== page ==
Medical Microbiology and Immunology

, Volume 158, Issue 4, pp 259–266 | Cite as

New approaches to the isolation of mycoplasmas

  • P. -A. Mårdh
  • D. Taylor-Robinson


Homogenates of rodent and human tissues after storage at 4°C for 72 h killedMycoplasma pulmonis. Lysolecithin also killed the organisms. Several ways of overcoming this mycoplasmacidal activity were investigated. Of these, success was achieved by the addition of ammonium reineckate or lysophospholipase to medium containing lysolecithin; mycoplasmacidal activity was abolished. These substances were then used in attempts to overcome the inhibitory activity of hamster lung tissue onM. pneumoniae organisms. The organisms were isolated from suspensions of the tissue that otherwise inhibited their growth. These results lend support to the idea that lysolecithin is important for the mycoplasmacidal activity of tissue homogenates and indicate the potential value in mycoplasma isolations of the commercially available compound, ammonium reineckate.


Ammonium Inhibitory Activity Lung Tissue Human Tissue Tissue Homogenate 
These keywords were added by machine and not by the authors. This process is experimental and the keywords may be updated as the learning algorithm improves.


Unable to display preview. Download preview PDF.

Unable to display preview. Download preview PDF.


  1. Arnesjö, B.: In: Pancreatic phospholipase, p. 33. Lund: Studentlitteratur 1968.Google Scholar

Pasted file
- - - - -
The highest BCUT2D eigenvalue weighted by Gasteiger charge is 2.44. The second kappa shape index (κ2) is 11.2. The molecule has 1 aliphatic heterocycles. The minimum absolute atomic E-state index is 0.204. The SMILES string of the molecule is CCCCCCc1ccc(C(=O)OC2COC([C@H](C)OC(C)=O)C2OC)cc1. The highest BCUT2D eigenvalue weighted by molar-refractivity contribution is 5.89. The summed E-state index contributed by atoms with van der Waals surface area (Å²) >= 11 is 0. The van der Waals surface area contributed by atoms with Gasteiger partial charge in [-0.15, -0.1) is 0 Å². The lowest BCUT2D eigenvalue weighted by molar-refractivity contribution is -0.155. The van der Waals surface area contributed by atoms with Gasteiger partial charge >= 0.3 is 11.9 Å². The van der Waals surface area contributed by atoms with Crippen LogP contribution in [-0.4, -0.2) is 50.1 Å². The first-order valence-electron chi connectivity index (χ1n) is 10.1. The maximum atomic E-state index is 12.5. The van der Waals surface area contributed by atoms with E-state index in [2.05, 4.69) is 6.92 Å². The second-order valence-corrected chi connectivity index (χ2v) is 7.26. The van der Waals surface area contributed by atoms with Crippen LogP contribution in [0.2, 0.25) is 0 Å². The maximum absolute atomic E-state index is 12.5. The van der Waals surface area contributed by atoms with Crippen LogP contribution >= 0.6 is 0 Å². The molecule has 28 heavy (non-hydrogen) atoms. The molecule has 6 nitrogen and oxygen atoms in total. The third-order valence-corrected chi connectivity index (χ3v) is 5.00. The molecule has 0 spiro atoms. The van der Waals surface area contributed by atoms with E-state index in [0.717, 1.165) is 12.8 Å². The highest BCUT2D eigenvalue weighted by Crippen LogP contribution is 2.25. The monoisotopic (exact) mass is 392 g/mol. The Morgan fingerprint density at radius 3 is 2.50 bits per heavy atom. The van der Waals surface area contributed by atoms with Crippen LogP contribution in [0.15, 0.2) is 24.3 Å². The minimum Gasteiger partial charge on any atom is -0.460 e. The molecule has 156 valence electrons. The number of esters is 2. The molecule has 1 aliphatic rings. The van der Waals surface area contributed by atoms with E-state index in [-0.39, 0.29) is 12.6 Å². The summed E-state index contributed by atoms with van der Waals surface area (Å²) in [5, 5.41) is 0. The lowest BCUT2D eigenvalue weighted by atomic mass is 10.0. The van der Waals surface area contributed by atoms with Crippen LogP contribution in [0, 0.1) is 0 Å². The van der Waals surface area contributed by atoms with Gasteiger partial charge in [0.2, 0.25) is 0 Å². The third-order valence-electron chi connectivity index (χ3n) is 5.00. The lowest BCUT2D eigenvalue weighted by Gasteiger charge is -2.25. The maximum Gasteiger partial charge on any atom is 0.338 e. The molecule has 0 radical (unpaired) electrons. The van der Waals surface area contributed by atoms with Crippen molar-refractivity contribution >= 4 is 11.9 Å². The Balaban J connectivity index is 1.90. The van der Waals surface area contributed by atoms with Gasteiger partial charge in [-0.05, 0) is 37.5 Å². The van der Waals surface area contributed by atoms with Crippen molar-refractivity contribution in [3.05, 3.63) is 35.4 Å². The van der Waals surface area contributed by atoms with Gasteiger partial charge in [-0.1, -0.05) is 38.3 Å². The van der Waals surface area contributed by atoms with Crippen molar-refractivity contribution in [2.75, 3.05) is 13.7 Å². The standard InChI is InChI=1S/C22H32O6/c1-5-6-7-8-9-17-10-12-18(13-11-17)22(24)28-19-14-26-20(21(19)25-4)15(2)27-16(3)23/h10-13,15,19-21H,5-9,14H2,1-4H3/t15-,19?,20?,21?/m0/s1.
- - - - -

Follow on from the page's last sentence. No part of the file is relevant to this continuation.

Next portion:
2. Dajani, A. S., Ayoub, E. M.: Mycoplasmacidal effect of polymorphonuclear leukocyte extract. J. Immunol.102, 698 (1969).PubMedGoogle Scholar
  3. Kaklamanis, E., Stavropoulos, K., Thomas, L.: The mycoplasmacidal action of homogenates of normal tissue. In: S. Madoff (Ed.): Mycoplasma and thel forms of bacteria, pp. 27–35. London: Gordon and Beach Sci. Publ. 1971.Google Scholar
  4. Kaklamanis, E., Thomas, L., Stavropoulos, K., Borman, I., Boshwitz, C.: Mycoplasmacidal action of normal tissue extracts. Nature (Lond.)221, 860 (1969).Google Scholar
  5. Manchee, R. J., Taylor-Robinson, D.: Haemadsorption and haemagglutination by mycoplasmas. J. gen. Microbiol.50, 465 (1968).PubMedGoogle Scholar
  6. Mårdh, P.-A., Taylor-Robinson, D.: The differential effect of lysolecithin on mycoplasmas and acholeplasmas. Med. Microbiol. Immunol.158, 219–225 (1973).PubMedGoogle Scholar
  7. Metcalfe, J. C., Marlow, H. F., Burgen, A. S. V.: Immuno-adsorbents of high capacity. Nature (Lond.)209, 1142 (1966).Google Scholar
  8. Taylor-Robinson, D., Denny, F. W., Thompson, G. W., Allison, A. C., Mårdh, P.-A.: Isolation of mycoplasmas from lungs by a perfusion technique. Med. Microbiol. Immunol.158, 9 (1972).PubMedGoogle Scholar
  9. Taylor-Robinson, D., Purcell, R. H.: Mycoplasmas of the human urogenital tract and oropharynx and their possible role in disease: a review with some recent observations. Proc. roy. Soc. Med.59, 1112 (1966).PubMedGoogle Scholar
  10. Tully, J. G., Rask-Nielsen, R.: Mycoplasma in leukemic and nonleukemic mice. Ann. N.Y. Acad. Sci.143, 345 (1967).PubMedGoogle Scholar

Copyright information

© Springer-Verlag 1973

Authors and Affiliations

  • P. -A. Mårdh
    • 1
    • 2
  • D. Taylor-Robinson
    • 1
  1. 1.M.R.C. Clinical Research CentreHarrowEngland
  2. 2.Institute of Medical MicrobiologyUniversity of LundSweden

Personalised recommendations